John Barrymore, legend of stage and screen, may have died in 1942, but he’s making a comeback, at least in North County theaters. In the North Coast Repertory Theatre’s world premiere Faded Glory, Bruce Turk portrayed a young, boozing Barrymore full of mischief; now, in Intrepid Shakespeare Company’s production of Paul Rudnick’s I Hate Hamlet, stentorian voiced Ruff Yeager is playing a dead, but boozing and full of mischief Barrymore, who’s come back as a ghost to empower an insecure TV actor named Andrew Rally (Francis Gercke). In both productions, the Barrymore character commands every scene he’s in, but much more so in I Hate Hamlet, in which he is the heart and soul of the show.
Yeager has an actor’s field day (the real Barrymore had a lot of those, of course) in this production directed by Christopher Williams and co-starring Gercke, Tom Stephenson (recently so stellar in Intrepid’s far more sober All My Sons), Gerilyn Brault (as a real estate agent who sounds like a brassier Rhoda Morganstern), dignified Dagmar Fields as Andrew’s agent and winsome Brooke McCormick Paul as the avowed 29-year-old virgin who has Andrew’s frustration button blinking red. This lightweight comedy’s conflict concerns whether Andrew will forgo a mega-big TV-series deal (playing a schoolteacher with superpowers by night) or go the serious actor’s route and perform the role of Hamlet in New York’s Shakespeare in the Park. Adding to his psychological conundrum is the fact that he’s residing in the late John Barrymore’s NYC apartment – as is Barrymore’s ghost, who for some reason a few of the characters can see while others can’t.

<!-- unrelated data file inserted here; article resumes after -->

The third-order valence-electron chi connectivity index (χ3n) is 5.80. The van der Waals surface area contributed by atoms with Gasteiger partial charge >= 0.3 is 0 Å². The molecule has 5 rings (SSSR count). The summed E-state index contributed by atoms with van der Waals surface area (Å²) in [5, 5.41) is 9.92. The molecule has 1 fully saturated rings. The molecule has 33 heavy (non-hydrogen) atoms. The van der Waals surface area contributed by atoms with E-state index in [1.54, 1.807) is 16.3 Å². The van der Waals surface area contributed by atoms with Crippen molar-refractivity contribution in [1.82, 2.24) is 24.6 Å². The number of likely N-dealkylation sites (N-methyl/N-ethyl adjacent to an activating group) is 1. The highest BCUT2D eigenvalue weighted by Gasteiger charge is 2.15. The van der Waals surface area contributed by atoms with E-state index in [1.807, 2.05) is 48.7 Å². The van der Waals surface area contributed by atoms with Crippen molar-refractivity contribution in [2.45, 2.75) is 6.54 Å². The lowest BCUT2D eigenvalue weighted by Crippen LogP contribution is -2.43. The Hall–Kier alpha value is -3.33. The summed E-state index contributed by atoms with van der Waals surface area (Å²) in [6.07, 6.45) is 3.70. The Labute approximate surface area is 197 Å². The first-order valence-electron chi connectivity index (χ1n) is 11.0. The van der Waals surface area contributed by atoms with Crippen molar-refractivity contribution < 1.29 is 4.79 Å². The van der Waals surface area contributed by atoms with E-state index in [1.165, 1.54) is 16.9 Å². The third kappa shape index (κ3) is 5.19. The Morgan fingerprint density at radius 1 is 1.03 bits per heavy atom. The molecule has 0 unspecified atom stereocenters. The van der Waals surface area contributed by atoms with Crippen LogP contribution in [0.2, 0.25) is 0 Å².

Gercke is adequate in the angst and anxiety department, but he is dwarfed (literally and figuratively) by the towering Yeager in every scene they share. Rudnick’s living-room comedy, produced on Broadway way back in ’91, does raise some questions about what it means to be an actor -- in this case, is it better to fail at Shakespeare than to succeed at hawking a snack food on TV with a puppet? Much of the time, though, it’s merely rambunctious ghost-in-the-house silliness. Could be sitcom material after all.
David L. Coddon is theater critic for San Diego CityBeat